Tips & Growing Instructions: Tulips
Tulips and other Dutch bulbs grow well in any average garden soil with good drainage. It is desirable, however, to break up heavy soils before planting and work in some compost or peat to a depth of 10–12" to keep the soil loose. Before your bulbs arrive, you can improve poor soil by adding some organic matter in the form of compost or aged manure and working it thoroughly into the existing soil. After this has been done and a few days have passed to allow the soil to settle, you can plant your bulbs. How deep should they be planted? For recommended planting depths and spacing, see the Breck’s® Planting Guide for Fall.
When growing your tulips in containers, avoid placing the container in direct sunshine. The soil needs to remain cool so the bulb doesn¹t prematurely receive signals that spring has arrived. If the sun warms the soil in the container too early, the bulb will send up shoot and flower before an adequate root system has developed. Keeping the soil cool for as long as possible will encourage the strongest and most expansive root system possible.
Perennial tulips are special because, unlike many hybrids, they come back reliably year after year. Besides choosing a truly perennial variety, there are a few steps you can take to ensure perennial performance… Plant bulbs in well-drained soil. This will help naturalizing or perennializing and cut down on the risk of disease and fungus. Plant bulbs deep. Measuring from the base of the bulb, place the tulip about 6” inches deep. Water after planting. This will ensure that your tulips develop a strong root system before going into winter dormancy. After the blossoms have peaked, remove the flower heads and allow the green foliage to die back. Fertilize in fall and spring.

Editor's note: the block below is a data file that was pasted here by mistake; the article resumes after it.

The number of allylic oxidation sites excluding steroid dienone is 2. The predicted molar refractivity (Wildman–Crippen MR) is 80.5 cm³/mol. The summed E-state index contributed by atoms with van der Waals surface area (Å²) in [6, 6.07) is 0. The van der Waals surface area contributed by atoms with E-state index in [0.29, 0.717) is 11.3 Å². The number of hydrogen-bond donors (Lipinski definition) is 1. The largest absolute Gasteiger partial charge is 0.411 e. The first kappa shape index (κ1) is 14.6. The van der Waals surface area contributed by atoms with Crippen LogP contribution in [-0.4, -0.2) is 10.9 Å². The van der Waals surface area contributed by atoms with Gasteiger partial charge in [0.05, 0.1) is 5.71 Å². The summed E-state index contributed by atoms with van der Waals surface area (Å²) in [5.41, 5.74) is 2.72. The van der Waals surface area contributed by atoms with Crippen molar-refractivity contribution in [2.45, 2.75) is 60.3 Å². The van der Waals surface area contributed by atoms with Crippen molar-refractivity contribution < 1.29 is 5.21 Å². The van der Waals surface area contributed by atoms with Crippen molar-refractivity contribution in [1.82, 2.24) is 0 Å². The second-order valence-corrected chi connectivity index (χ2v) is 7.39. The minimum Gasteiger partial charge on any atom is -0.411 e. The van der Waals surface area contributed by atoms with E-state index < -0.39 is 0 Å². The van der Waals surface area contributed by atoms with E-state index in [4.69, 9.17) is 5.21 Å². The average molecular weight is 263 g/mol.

Tulips are very easy to grow. Most gardeners plant their bulbs in November in full sun. Place your tulips about 6” deep in moderately loamy soil with some humus and sand added. After flowering, allow bulb foliage to wither before cutting – that way, sap in the foliage returns to the bulb where it provides added strength for next year.
Darwinhybrids are tulips beloved for their large, egg-shaped blooms and tall, strong stems that can withstand the wind and the rain. They are cultivated extensively as cut flowers due to their size, sturdiness and wide range of bright colours. Darwinhybrids are among the best tulips blooming for up to five years each spring when care is taken to remove their faded blooms. For best results, plant them in fertile, well-drained soil where they will receive a good amount of morning sunshine but will not be subjected to too much direct afternoon sunlight during hot weather. Some of our favorites are Sun Gold Jumbo, Halley’s Comet and Guinevere Jumbo Perennial Tulips.
Care in Lifting - You may choose to lift your tulips after the foliage has ripened. This is not necessary with hardy perennial varieties. If you lift, store the bulbs in a dry place during the summer and replant them next fall in fresh soil – this will reduce the risk of disease. Each year before replanting, inspect your bulbs for bruises or cuts that may allow diseases to enter and then spread to other bulbs. This is essential since an infection of the incurable disease ‘Fire’ (Boyrytis) will require you to burn all your tulips!